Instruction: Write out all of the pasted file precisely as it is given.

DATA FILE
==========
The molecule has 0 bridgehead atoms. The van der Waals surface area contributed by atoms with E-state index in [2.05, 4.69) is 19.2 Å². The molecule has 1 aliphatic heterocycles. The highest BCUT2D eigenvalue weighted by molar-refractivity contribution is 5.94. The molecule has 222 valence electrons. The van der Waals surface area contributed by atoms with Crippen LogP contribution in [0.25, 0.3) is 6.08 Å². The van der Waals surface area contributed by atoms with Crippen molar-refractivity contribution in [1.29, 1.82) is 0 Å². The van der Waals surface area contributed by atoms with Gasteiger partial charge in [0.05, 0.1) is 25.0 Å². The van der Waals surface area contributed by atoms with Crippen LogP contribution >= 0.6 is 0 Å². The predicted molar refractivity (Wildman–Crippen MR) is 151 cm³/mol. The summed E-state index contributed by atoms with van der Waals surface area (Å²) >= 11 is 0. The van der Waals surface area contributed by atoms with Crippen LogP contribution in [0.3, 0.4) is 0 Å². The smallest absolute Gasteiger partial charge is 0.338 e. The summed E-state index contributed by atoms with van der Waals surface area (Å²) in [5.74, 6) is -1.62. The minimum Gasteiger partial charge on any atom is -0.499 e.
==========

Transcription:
The molecule has 0 bridgehead atoms. The van der Waals surface area contributed by atoms with E-state index in [2.05, 4.69) is 19.2 Å². The molecule has 1 aliphatic heterocycles. The highest BCUT2D eigenvalue weighted by molar-refractivity contribution is 5.94. The molecule has 222 valence electrons. The van der Waals surface area contributed by atoms with Crippen LogP contribution in [0.25, 0.3) is 6.08 Å². The van der Waals surface area contributed by atoms with Crippen molar-refractivity contribution in [1.29, 1.82) is 0 Å². The van der Waals surface area contributed by atoms with Gasteiger partial charge in [0.05, 0.1) is 25.0 Å². The van der Waals surface area contributed by atoms with Crippen LogP contribution >= 0.6 is 0 Å². The predicted molar refractivity (Wildman–Crippen MR) is 151 cm³/mol. The summed E-state index contributed by atoms with van der Waals surface area (Å²) >= 11 is 0. The van der Waals surface area contributed by atoms with Crippen LogP contribution in [0.3, 0.4) is 0 Å². The smallest absolute Gasteiger partial charge is 0.338 e. The summed E-state index contributed by atoms with van der Waals surface area (Å²) in [5.74, 6) is -1.62. The minimum Gasteiger partial charge on any atom is -0.499 e.